So, I read with interest the recruiters who write me about the latest DevOps opportunity. I don’t remember a major called ‘recruiting’ in college. The closest I can think of would be sales or marketing. What are these recruiters trying to market or sell? Are they marketing a collaborative environment? Free from BOFHs? Where flow reigns supreme? If that is the case, isn’t every company looking for the exact same thing? Is the word “DevOps” redundant in this case? Is DevOps actually a descriptive differentiator? Should it just be “looking for systems administrator”, “looking for developer who likes to understand the entire architecture”? Or is it more than that? Sometimes I worry that “DevOps engineer”, actually means “sysadmin who understands writing code for automation”. But, after being involved in this industry for many years, that’s just what we’ve always called a “good sysadmin”. Is that what they are marketing? “Serious startup company seeks good systems adminstrator”. I guess it doesn’t have the same cache.
The problem, I suppose, is more than that. Where are these good sysadmins going to come from? Where are these systems thinking developers going to be taught? Traditionally developers might code and sysadmins might troubleshoot. But now, developers are responsible for their code in production (if you wrote it, you run it). Sysadmins write code. Where is the line? Where will the subject matter experts we’re accustomed to come from? I suspect that the industry will simply change. There will be people who naturally gravitate toward one or another aspect or specialization based on their interest or experience. It might be harder to find your traditional QE or Sysadmin. Maybe we’ll be looking for cloud engineers? I don’t want to get started on public vs. private clouds, etc.
So where does that leave us? Obviously, our industry is in transition. Everyone is looking for “DevOps Engineers”. Are you part of a movement that represents the fact that we can deliver more business value when people see delivery through lean principles where the empasis is on flow through the system, and short feedback loops, more than it is upon silos and politics? It’s people over process, a core tenent of the Agile Manifesto. Is that what these recruiters are asking me? Do I believe in people over process? Of course I do, that’s why I believe in Agile. I think the lessons that agile development process teaches us not only make us better developers, network admins, and sysadmins, I think they also make us better as people. The sprint retrospective may be about making the team better through a process of self improvement, but it’s also about a process of remembering to improve ourselves. Any strides that we make a person, as an individual, through better tooling, or better communication, make the team better, and benefit the business.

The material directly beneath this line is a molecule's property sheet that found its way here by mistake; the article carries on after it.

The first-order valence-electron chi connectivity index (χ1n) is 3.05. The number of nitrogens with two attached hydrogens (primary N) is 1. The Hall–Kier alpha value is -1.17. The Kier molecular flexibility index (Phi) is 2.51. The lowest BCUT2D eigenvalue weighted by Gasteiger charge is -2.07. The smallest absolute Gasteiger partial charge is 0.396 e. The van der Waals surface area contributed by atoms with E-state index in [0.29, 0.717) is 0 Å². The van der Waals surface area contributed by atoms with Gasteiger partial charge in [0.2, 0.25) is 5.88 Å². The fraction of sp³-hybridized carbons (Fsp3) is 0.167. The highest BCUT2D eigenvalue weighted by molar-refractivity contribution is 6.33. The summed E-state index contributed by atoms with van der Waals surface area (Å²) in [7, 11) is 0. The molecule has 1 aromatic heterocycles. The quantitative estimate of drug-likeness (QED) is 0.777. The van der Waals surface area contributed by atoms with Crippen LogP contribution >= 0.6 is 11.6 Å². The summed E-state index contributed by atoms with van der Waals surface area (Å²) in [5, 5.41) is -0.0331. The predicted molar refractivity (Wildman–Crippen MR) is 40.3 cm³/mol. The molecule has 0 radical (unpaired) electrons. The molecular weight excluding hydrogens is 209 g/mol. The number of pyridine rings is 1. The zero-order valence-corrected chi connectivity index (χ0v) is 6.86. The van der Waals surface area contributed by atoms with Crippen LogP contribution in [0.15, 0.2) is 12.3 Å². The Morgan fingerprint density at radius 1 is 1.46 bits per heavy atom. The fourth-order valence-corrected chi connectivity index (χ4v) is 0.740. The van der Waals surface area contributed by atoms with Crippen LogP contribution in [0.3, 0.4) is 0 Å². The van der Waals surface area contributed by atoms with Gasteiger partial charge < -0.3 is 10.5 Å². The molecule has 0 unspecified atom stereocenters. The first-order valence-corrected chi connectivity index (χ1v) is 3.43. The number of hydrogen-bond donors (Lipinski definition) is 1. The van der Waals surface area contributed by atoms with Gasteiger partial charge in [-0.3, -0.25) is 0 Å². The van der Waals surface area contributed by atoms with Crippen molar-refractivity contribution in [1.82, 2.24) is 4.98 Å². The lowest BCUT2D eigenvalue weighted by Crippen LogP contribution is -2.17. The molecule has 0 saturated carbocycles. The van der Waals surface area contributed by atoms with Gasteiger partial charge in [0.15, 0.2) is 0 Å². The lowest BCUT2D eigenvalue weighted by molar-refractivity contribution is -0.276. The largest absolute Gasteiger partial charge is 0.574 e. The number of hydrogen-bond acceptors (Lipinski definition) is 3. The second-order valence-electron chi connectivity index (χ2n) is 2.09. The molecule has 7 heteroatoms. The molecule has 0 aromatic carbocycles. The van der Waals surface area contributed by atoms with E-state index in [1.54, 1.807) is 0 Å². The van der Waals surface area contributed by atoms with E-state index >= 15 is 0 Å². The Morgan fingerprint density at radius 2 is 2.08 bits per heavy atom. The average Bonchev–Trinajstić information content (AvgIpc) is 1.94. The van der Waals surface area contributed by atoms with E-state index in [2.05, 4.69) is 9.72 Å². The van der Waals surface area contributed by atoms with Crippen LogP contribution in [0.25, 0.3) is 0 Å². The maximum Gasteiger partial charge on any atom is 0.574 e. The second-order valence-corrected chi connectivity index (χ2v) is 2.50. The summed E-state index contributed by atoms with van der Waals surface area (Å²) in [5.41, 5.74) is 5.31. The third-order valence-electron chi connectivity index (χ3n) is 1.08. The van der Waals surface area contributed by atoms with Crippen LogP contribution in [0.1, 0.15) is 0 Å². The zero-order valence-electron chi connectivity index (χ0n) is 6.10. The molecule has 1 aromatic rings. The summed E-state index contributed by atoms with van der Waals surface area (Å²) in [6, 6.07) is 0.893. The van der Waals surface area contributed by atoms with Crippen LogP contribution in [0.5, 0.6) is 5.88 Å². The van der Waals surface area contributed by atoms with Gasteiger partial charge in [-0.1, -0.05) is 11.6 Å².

The sales and marketing folks are definitely having success using the DevOps term. When signing up for the O’Reilly Velocity conference I was asked “Do you primarily work in Web Operations, Web Performance or DevOps?”. Last week on Twitter, Puppetlabs asked “Lots of DevOps jobs out there — and more on the way. How do you become a DevOps engineer & get in on this trend?”. These are from two organizations that defintely “get” DevOps. Maybe the word has already acquired that “secondary meaning”. Maybe we’ll be calling all the jobs that are interesting “DevOps jobs”, until the whole industry is operating with that business model anyway. I just have to imagine that Toyota never advertised for “Kaizen Engineers” to work on the production line.
So when confronted with the question, “Are you a DevOps?” I answered the only way I knew how. Someone was asking me not whether I was qualified to fill a role, but whether I believed in a movement. Whether flow was of the utmost importance. Whether communication was more important than silos. “Of course not, are you an Agile?”